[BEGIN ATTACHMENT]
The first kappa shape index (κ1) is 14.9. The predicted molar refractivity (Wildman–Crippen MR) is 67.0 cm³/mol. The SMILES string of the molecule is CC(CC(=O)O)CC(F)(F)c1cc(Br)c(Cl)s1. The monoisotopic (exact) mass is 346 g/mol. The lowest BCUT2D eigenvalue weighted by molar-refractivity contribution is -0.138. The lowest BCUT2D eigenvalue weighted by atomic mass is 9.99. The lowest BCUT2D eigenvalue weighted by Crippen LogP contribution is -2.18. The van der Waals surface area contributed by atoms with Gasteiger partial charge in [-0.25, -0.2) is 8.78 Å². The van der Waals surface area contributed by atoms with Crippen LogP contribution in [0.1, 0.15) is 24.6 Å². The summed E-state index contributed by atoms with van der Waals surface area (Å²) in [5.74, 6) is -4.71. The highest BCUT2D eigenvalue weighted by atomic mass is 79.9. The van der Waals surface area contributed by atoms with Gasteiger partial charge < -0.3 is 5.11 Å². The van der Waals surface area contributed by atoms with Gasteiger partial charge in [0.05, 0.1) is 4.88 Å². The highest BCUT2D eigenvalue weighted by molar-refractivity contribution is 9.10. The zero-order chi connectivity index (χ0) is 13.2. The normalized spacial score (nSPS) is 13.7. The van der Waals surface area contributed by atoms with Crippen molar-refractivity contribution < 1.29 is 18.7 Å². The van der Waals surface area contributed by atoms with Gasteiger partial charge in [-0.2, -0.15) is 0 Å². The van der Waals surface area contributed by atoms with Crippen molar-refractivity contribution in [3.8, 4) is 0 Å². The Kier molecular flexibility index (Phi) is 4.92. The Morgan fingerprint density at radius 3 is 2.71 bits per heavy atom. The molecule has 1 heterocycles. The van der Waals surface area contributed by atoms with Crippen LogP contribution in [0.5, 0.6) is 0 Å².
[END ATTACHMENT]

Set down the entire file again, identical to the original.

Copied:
The first kappa shape index (κ1) is 14.9. The predicted molar refractivity (Wildman–Crippen MR) is 67.0 cm³/mol. The SMILES string of the molecule is CC(CC(=O)O)CC(F)(F)c1cc(Br)c(Cl)s1. The monoisotopic (exact) mass is 346 g/mol. The lowest BCUT2D eigenvalue weighted by molar-refractivity contribution is -0.138. The lowest BCUT2D eigenvalue weighted by atomic mass is 9.99. The lowest BCUT2D eigenvalue weighted by Crippen LogP contribution is -2.18. The van der Waals surface area contributed by atoms with Gasteiger partial charge in [-0.25, -0.2) is 8.78 Å². The van der Waals surface area contributed by atoms with Crippen LogP contribution in [0.1, 0.15) is 24.6 Å². The summed E-state index contributed by atoms with van der Waals surface area (Å²) in [5.74, 6) is -4.71. The highest BCUT2D eigenvalue weighted by atomic mass is 79.9. The van der Waals surface area contributed by atoms with Gasteiger partial charge < -0.3 is 5.11 Å². The van der Waals surface area contributed by atoms with Gasteiger partial charge in [0.05, 0.1) is 4.88 Å². The highest BCUT2D eigenvalue weighted by molar-refractivity contribution is 9.10. The zero-order chi connectivity index (χ0) is 13.2. The normalized spacial score (nSPS) is 13.7. The van der Waals surface area contributed by atoms with Crippen molar-refractivity contribution < 1.29 is 18.7 Å². The van der Waals surface area contributed by atoms with Gasteiger partial charge in [-0.2, -0.15) is 0 Å². The van der Waals surface area contributed by atoms with Crippen molar-refractivity contribution in [3.8, 4) is 0 Å². The Kier molecular flexibility index (Phi) is 4.92. The Morgan fingerprint density at radius 3 is 2.71 bits per heavy atom. The molecule has 1 heterocycles. The van der Waals surface area contributed by atoms with Crippen LogP contribution in [0.5, 0.6) is 0 Å².